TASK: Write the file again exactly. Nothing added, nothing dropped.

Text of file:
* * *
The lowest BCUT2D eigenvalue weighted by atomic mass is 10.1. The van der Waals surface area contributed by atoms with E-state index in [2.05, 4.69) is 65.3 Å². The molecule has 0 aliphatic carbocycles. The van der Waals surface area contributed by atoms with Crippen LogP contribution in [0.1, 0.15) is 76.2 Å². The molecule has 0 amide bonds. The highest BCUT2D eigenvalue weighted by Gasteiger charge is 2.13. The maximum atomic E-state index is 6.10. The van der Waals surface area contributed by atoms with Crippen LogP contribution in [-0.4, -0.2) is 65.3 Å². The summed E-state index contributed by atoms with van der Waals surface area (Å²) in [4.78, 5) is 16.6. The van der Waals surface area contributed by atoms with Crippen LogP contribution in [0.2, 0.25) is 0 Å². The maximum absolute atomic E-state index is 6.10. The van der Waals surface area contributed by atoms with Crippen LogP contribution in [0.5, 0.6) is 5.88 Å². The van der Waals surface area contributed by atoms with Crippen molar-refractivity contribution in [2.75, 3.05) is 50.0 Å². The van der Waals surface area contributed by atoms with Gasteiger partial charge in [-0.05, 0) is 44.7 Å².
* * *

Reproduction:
The lowest BCUT2D eigenvalue weighted by atomic mass is 10.1. The van der Waals surface area contributed by atoms with E-state index in [2.05, 4.69) is 65.3 Å². The molecule has 0 aliphatic carbocycles. The van der Waals surface area contributed by atoms with Crippen LogP contribution in [0.1, 0.15) is 76.2 Å². The molecule has 0 amide bonds. The highest BCUT2D eigenvalue weighted by Gasteiger charge is 2.13. The maximum atomic E-state index is 6.10. The van der Waals surface area contributed by atoms with Crippen LogP contribution in [-0.4, -0.2) is 65.3 Å². The summed E-state index contributed by atoms with van der Waals surface area (Å²) in [4.78, 5) is 16.6. The van der Waals surface area contributed by atoms with Crippen LogP contribution in [0.2, 0.25) is 0 Å². The maximum absolute atomic E-state index is 6.10. The van der Waals surface area contributed by atoms with Crippen LogP contribution in [0.5, 0.6) is 5.88 Å². The van der Waals surface area contributed by atoms with Crippen molar-refractivity contribution in [2.75, 3.05) is 50.0 Å². The van der Waals surface area contributed by atoms with Gasteiger partial charge in [-0.05, 0) is 44.7 Å².